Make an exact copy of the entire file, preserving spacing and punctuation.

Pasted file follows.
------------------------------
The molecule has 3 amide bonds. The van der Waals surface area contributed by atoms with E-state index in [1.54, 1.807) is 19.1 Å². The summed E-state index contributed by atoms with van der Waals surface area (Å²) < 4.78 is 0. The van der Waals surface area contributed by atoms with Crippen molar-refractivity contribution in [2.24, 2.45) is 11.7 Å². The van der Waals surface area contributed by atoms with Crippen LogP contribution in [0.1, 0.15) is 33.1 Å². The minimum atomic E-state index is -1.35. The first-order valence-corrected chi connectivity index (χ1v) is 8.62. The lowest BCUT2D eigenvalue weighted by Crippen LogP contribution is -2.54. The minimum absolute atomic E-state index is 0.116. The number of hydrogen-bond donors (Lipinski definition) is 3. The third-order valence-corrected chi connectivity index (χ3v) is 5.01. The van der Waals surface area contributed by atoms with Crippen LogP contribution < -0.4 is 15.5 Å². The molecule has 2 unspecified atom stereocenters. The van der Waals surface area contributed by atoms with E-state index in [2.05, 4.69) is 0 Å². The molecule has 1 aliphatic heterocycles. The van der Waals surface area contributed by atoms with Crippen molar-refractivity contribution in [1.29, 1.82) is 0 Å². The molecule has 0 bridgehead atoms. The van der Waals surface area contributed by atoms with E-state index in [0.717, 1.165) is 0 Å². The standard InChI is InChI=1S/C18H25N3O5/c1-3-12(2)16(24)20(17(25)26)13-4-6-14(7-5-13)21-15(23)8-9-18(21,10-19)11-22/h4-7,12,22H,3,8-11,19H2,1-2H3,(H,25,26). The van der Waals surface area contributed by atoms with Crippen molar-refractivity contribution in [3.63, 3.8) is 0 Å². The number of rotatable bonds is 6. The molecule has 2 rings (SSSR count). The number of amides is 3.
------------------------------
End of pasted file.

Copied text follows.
The molecule has 3 amide bonds. The van der Waals surface area contributed by atoms with E-state index in [1.54, 1.807) is 19.1 Å². The summed E-state index contributed by atoms with van der Waals surface area (Å²) < 4.78 is 0. The van der Waals surface area contributed by atoms with Crippen molar-refractivity contribution in [2.24, 2.45) is 11.7 Å². The van der Waals surface area contributed by atoms with Crippen LogP contribution in [0.1, 0.15) is 33.1 Å². The minimum atomic E-state index is -1.35. The first-order valence-corrected chi connectivity index (χ1v) is 8.62. The lowest BCUT2D eigenvalue weighted by Crippen LogP contribution is -2.54. The minimum absolute atomic E-state index is 0.116. The number of hydrogen-bond donors (Lipinski definition) is 3. The third-order valence-corrected chi connectivity index (χ3v) is 5.01. The van der Waals surface area contributed by atoms with Crippen LogP contribution < -0.4 is 15.5 Å². The molecule has 2 unspecified atom stereocenters. The van der Waals surface area contributed by atoms with E-state index in [2.05, 4.69) is 0 Å². The molecule has 1 aliphatic heterocycles. The van der Waals surface area contributed by atoms with Crippen molar-refractivity contribution in [1.29, 1.82) is 0 Å². The molecule has 0 bridgehead atoms. The van der Waals surface area contributed by atoms with E-state index in [0.717, 1.165) is 0 Å². The standard InChI is InChI=1S/C18H25N3O5/c1-3-12(2)16(24)20(17(25)26)13-4-6-14(7-5-13)21-15(23)8-9-18(21,10-19)11-22/h4-7,12,22H,3,8-11,19H2,1-2H3,(H,25,26). The van der Waals surface area contributed by atoms with Crippen molar-refractivity contribution in [3.63, 3.8) is 0 Å². The number of rotatable bonds is 6. The molecule has 2 rings (SSSR count). The number of amides is 3.